Table 1 Degradome-verified targets of AM-responsive miRNAsc
Fig. 3
figure 3

Target site analysis of NSP2. Each data point in the plot represents the 5′ position of a degradome read mapped to the reference transcriptome. The orange box indicates the position of the potential recognition site (transcript nucleotide position 570). The enlarged window is an alignment of the miRNAs with homology to this recognition site with the orange arrow representing the cleavage position, blue arrows pointing to miRNAs that were found to be AM responsive in Dacotah, and the red arrow pointing to an AM-responsive miRNA in F1–346L. “|” indicates Watson-Crick base pairing, “¦” indicates G-U wobble, and “*” indicates a mismatch with the Pavir.9KG512500.1. target site

Discussion

miRNA identification

Although computational and empirical efforts have previously been undertaken to catalogue miRNAs in switchgrass [34,35,36], at the time of our research, no annotated switchgrass miRNAs were present in miRbase (version 22). Furthermore, while previous genome-wide miRNA studies in switchgrass focused on miRNAs expressed under abiotic stress [35, 36], and in emerging tillers and inflorescences [37], ours is the first study to investigate miRNA involvement in microbial interactions with switchgrass roots. We detected between 26 and 30 miRNA families in each of our four library pools generated from roots from switchgrass plants 70–84 days after mock- and AM-inoculation (Supplemental Table S2, Additional file 1). The number of miRNA families discovered in each accession in our study is similar to the numbers previously reported in other switchgrass studies that focused on miRNAs. Using public sequence databases and comparative genomics methods, Xie et al. [34] detected 121 putative miRNA genes belonging to 44 miRNA families. The use of next-generation sequencing led to the identification of 29 and 28 known miRNA families in leaves from 80-day old plants [35] and in emerging tillers and inflorescences [37], respectively. A total of 670 miRNA families was reported by Xie et al. in 10-day old seedlings. As our reported miRNA numbers only include miRNAs with identified precursors, we calculated the number of unique miRNA families from Xie et al. (54 families) from their supplementary data for comparison. The most numerous miRNA gene family reported by Xie et al. was miR395 with 13 members, followed by miR156 and miR166 with nine and seven members, respectively. We also identified 13 members for miR395, 17–20 (depending on the plant genotype analyzed) for miR156, and 14 for miR166. Members of these miRNA gene families are also highly represented in other monocot miRNA studies. For example, in wheat, miR166 was found to have ~ 24 members [38] while in sorghum, a diploid monocot, miR166 with seven members was one of the largest families identified in anthers [39]. Our study is the most recent effort to identify expressed miRNA loci in switchgrass, and in combination with previous reports, provides the switchgrass research community access to miRNA annotations that span different tissue types and developmental stages. Additionally, we identified miRNAs expressed in the upland and lowland accessions Dacotah and Alamo, respectively, and in two F1 hybrids from a lowland x upland cross (Alamo X Summer). MiRNA expression was largely similar across these accessions in terms of the number of miRNAs discovered (Supplemental Table S2, Additional file 1; Supplemental Figure S1, Additional file 2). Some variation seen in miRNA family sizes may result from similar mature sequences being expressed from different loci in the different genetic backgrounds. We may also have missed miRNA loci that showed sequence variation between the different accessions. At the time of this study, the most robust switchgrass reference genome sequence was of AP13 (lowland) in its 5th version [40] (https://phytozome-next.jgi.doe.gov/info/Pvirgatum_v5_1). The discovery of high confidence upland-specific novel miRNAs will be facilitated as genome assemblies of Dacotah, Summer and other uplands become available.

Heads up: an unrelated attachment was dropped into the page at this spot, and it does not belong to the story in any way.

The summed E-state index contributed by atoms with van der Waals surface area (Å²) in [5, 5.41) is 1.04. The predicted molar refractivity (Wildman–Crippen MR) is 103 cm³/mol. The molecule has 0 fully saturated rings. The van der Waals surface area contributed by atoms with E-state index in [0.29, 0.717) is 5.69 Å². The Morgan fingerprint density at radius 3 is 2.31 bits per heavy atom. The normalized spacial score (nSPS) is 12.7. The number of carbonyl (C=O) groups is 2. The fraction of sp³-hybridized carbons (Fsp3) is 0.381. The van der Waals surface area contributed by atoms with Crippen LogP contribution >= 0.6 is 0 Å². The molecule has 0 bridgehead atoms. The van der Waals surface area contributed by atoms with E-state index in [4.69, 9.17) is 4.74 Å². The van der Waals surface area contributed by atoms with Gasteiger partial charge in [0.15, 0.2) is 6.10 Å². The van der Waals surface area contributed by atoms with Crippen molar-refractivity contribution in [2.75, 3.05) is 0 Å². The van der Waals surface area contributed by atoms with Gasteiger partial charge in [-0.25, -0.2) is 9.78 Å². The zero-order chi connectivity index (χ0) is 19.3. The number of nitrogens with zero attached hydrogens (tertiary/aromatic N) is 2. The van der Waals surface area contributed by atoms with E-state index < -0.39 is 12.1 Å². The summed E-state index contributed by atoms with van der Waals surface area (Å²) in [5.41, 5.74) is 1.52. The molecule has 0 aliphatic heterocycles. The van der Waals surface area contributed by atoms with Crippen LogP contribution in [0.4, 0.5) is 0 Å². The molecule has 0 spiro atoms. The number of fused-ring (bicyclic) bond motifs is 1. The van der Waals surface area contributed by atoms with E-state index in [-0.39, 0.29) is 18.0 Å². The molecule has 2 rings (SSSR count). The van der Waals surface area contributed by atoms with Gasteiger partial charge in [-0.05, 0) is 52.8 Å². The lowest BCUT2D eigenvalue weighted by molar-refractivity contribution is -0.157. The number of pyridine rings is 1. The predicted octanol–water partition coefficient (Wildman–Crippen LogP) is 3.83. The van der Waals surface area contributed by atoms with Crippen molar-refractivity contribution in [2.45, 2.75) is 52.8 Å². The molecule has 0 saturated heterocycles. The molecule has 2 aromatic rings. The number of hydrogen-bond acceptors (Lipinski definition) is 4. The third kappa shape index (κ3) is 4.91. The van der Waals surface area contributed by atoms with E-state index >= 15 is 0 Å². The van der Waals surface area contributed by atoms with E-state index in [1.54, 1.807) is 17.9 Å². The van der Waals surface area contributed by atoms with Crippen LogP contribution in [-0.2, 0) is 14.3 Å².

Copper-miRNAs are downregulated in response to AM colonization